How long will you live? And how does that compare to your fellow longhorns based on your race and gender? Graduate researchers are striving to eliminate health barriers and extend life expectancy for one and all.
Life expectancy in the United States is on the rise – but not for everyone. Although many older Americans are healthier and more prosperous than any previous generation, rates of gains are inconsistent between the genders and across education levels and racial and ethnic groups.
Graduate student researchers at the Population Research Center (PRC) are working toward understanding these health disparities that continue to persist and grow in the United States, and to help extend our most precious resource: human life.
To help them succeed, Mark Hayward, Robert Hummer and Debra Umberson, professors in the Department of Sociology and Population Research Center, created research lab meetings, scientific forums that allow graduate students to present their research and brainstorm ideas with their colleagues. Every two weeks the students and professors come together to vet new ideas, critique research projects and discuss papers in progress.
Since the lab meetings were created in 2005, Hayward says he has seen many of the participating students publish papers in top sociology, demography and health science journals, win prestigious fellowships, and go on to academic positions at top tier research universities.
“These lab meetings are a tremendous vehicle for professional socialization and mentoring,” says Hayward, director of the PRC.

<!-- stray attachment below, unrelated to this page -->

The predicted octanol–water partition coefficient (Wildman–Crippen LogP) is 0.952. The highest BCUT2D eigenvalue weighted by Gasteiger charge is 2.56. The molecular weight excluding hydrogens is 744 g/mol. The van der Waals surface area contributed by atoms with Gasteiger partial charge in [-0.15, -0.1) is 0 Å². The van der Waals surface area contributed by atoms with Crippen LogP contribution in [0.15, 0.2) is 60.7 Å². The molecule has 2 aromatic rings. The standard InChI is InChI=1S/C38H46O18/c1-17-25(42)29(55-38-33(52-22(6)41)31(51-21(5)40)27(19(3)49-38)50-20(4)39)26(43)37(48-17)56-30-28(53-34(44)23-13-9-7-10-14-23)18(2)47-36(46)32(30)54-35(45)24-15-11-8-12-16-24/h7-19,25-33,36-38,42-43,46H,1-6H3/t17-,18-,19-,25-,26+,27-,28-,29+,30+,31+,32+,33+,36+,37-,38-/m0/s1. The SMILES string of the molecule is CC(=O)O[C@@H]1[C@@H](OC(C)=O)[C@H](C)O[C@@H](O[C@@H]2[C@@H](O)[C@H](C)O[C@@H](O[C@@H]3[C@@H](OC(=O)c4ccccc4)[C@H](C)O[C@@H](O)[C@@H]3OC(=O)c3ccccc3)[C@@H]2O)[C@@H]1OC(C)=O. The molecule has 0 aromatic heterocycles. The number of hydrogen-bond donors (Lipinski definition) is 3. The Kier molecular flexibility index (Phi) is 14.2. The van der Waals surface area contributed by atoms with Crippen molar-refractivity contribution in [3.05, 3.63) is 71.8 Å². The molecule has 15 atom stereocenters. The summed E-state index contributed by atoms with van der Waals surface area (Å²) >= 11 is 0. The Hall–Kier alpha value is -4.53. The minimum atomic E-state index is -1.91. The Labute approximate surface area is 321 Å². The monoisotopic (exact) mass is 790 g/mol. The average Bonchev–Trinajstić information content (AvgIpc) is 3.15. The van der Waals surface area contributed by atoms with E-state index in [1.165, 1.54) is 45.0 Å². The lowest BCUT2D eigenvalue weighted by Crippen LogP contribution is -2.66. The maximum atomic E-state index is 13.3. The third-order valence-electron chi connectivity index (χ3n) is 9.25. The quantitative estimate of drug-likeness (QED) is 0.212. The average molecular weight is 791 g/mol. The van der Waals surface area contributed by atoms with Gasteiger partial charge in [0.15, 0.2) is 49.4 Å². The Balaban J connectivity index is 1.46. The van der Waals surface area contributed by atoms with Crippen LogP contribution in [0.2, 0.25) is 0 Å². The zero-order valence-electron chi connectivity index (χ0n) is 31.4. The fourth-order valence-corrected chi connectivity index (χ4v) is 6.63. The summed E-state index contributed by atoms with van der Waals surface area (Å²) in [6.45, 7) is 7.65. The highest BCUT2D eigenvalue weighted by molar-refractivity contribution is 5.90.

The following stories profile just a few students and recent alumni who have benefited from the research lab meetings and are on their way to advancing the field of population health.
Finding the Link between Early Childhood Environments and Adult Longevity
While searching for a doctoral program, Jennifer Montez had her pick of some of the nation’s most prestigious research institutions. Determined to find the right match, she spent many painstaking hours researching schools and combing through faculty bios.
One school in particular stuck out in her list.
“I was attracted to UT because its Population Research Center has some of the world’s best scholars in population health disparities,” Montez says.
Impressed by the PRC’s international reputation for producing top scholars in the field of sociology, Montez called Robert Hummer, who was the department chair of sociology at the time, to get more information about the program.
“He spent over an hour with me talking about the pros and cons and sent me all kinds of information about the research opportunities I could have if I came here,” Montez says. “Knowing that the department head was willing to talk to a potential grad student for over an hour was the deciding factor. Immediately after I hung up the phone, I turned in my acceptance letter.”